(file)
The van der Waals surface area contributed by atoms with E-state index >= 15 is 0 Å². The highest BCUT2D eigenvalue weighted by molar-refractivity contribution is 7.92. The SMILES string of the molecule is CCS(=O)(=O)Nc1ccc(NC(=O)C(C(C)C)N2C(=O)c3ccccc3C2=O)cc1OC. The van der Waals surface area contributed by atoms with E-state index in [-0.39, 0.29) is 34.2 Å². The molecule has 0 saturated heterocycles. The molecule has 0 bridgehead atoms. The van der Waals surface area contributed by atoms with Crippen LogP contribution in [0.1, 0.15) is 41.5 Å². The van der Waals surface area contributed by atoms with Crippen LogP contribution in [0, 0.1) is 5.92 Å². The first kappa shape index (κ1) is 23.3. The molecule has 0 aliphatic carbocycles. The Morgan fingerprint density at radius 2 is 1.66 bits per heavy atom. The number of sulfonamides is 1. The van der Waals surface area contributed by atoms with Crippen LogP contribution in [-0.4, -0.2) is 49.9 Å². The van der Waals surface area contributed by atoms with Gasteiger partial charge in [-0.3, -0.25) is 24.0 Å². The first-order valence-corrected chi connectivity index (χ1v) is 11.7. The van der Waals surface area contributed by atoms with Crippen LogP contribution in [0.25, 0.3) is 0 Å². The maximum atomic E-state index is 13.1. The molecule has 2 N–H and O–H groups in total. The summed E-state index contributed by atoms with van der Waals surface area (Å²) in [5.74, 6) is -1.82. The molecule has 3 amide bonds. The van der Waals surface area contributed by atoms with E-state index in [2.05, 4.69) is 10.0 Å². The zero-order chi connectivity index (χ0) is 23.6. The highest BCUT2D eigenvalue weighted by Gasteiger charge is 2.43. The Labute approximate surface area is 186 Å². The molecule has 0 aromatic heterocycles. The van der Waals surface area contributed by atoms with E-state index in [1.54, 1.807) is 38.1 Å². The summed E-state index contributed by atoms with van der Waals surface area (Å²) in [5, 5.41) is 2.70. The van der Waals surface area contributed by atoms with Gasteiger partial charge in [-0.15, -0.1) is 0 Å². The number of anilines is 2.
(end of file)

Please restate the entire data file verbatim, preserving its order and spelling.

The van der Waals surface area contributed by atoms with E-state index >= 15 is 0 Å². The highest BCUT2D eigenvalue weighted by molar-refractivity contribution is 7.92. The SMILES string of the molecule is CCS(=O)(=O)Nc1ccc(NC(=O)C(C(C)C)N2C(=O)c3ccccc3C2=O)cc1OC. The van der Waals surface area contributed by atoms with E-state index in [-0.39, 0.29) is 34.2 Å². The molecule has 0 saturated heterocycles. The molecule has 0 bridgehead atoms. The van der Waals surface area contributed by atoms with Crippen LogP contribution in [0.1, 0.15) is 41.5 Å². The van der Waals surface area contributed by atoms with Crippen LogP contribution in [0, 0.1) is 5.92 Å². The first kappa shape index (κ1) is 23.3. The molecule has 0 aliphatic carbocycles. The Morgan fingerprint density at radius 2 is 1.66 bits per heavy atom. The number of sulfonamides is 1. The van der Waals surface area contributed by atoms with Crippen LogP contribution in [-0.4, -0.2) is 49.9 Å². The van der Waals surface area contributed by atoms with Gasteiger partial charge in [-0.3, -0.25) is 24.0 Å². The first-order valence-corrected chi connectivity index (χ1v) is 11.7. The van der Waals surface area contributed by atoms with Crippen LogP contribution in [0.25, 0.3) is 0 Å². The maximum atomic E-state index is 13.1. The molecule has 2 N–H and O–H groups in total. The summed E-state index contributed by atoms with van der Waals surface area (Å²) in [5.74, 6) is -1.82. The molecule has 3 amide bonds. The van der Waals surface area contributed by atoms with E-state index in [2.05, 4.69) is 10.0 Å². The zero-order chi connectivity index (χ0) is 23.6. The highest BCUT2D eigenvalue weighted by Gasteiger charge is 2.43. The Labute approximate surface area is 186 Å². The molecule has 0 aromatic heterocycles. The van der Waals surface area contributed by atoms with E-state index in [1.54, 1.807) is 38.1 Å². The summed E-state index contributed by atoms with van der Waals surface area (Å²) in [5, 5.41) is 2.70. The van der Waals surface area contributed by atoms with Gasteiger partial charge in [-0.15, -0.1) is 0 Å². The number of anilines is 2.